7 The tabernacle of the congregation, and the ark of the testimony, and the mercy seat that is thereupon, and all the furniture of the tabernacle,

8 And the table and his furniture, and the pure candlestick with all his furniture, and the altar of incense,

garments of his sons, to minister in the priest's office,

11 And the anointing oil, and sweet incense for the holy place: according to all that I have commanded thee shall they do. 12 ¶ And the LORD spake unto Moses, saying,

13 Speak thou also unto the children of Israel, saying, Verily my sabbaths ye shall keep: for it is a sign between me and you throughout your generations; that ye may know that I am the LORD that doth sanctify you.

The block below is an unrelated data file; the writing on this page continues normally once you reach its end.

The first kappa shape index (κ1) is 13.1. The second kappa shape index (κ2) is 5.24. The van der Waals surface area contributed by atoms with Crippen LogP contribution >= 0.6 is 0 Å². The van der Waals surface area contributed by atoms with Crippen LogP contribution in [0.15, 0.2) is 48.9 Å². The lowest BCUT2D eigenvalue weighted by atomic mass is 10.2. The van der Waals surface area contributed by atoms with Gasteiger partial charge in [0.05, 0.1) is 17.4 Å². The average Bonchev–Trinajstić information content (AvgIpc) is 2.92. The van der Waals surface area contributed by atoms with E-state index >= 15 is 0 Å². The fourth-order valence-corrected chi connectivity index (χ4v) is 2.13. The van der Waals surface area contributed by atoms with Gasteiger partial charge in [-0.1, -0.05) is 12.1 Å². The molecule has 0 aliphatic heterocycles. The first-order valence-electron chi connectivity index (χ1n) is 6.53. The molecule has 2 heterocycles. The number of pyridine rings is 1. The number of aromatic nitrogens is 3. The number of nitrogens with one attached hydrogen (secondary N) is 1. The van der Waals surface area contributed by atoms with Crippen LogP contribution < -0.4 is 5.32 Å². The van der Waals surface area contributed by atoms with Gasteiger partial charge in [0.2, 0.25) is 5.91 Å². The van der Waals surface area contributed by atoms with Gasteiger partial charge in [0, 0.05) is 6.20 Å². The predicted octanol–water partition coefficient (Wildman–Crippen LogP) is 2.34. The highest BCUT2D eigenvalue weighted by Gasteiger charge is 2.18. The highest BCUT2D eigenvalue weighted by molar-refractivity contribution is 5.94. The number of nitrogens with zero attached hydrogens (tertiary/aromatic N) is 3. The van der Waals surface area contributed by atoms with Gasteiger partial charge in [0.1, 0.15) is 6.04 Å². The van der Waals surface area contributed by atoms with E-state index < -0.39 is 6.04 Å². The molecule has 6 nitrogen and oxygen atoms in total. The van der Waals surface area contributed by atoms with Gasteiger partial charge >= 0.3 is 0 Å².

9 And the altar of burnt offering with all his furniture, and the laver and his foot,

14 Ye shall keep the sabbath therefore; for it is holy unto you: every one that defileth it shall surely be put to death: for whosoever doeth any work therein, that soul shall be cut off from among his people.

15 Six days may work be done: but in the seventh is the sabbath of rest, 'holy to the LORD whosoever doeth any work in the sabbath day, he shall surely be put to death.

16 Wherefore the children of Israel shall keep the sabbath, to observe the sabbath throughout their generations for a perpetual covenant.

17 It is a sign between me and the children of Israel for ever: for 'in six days the LORD made heaven and earth, and on the seventh day he rested, and was refreshed.

18¶ And he gave unto Moses, when he had made an end of communing with him upon mount Sinai, 'two tables of testimony, tables of stone, written with the finger of God.

10 And the cloths of service, and the holy garments for Aaron the priest, and the

11 Chron. 2. 20. 2 Heb. vessels. Chap. 20. 8. Deut. 5. 12. Ezek. 20. 12.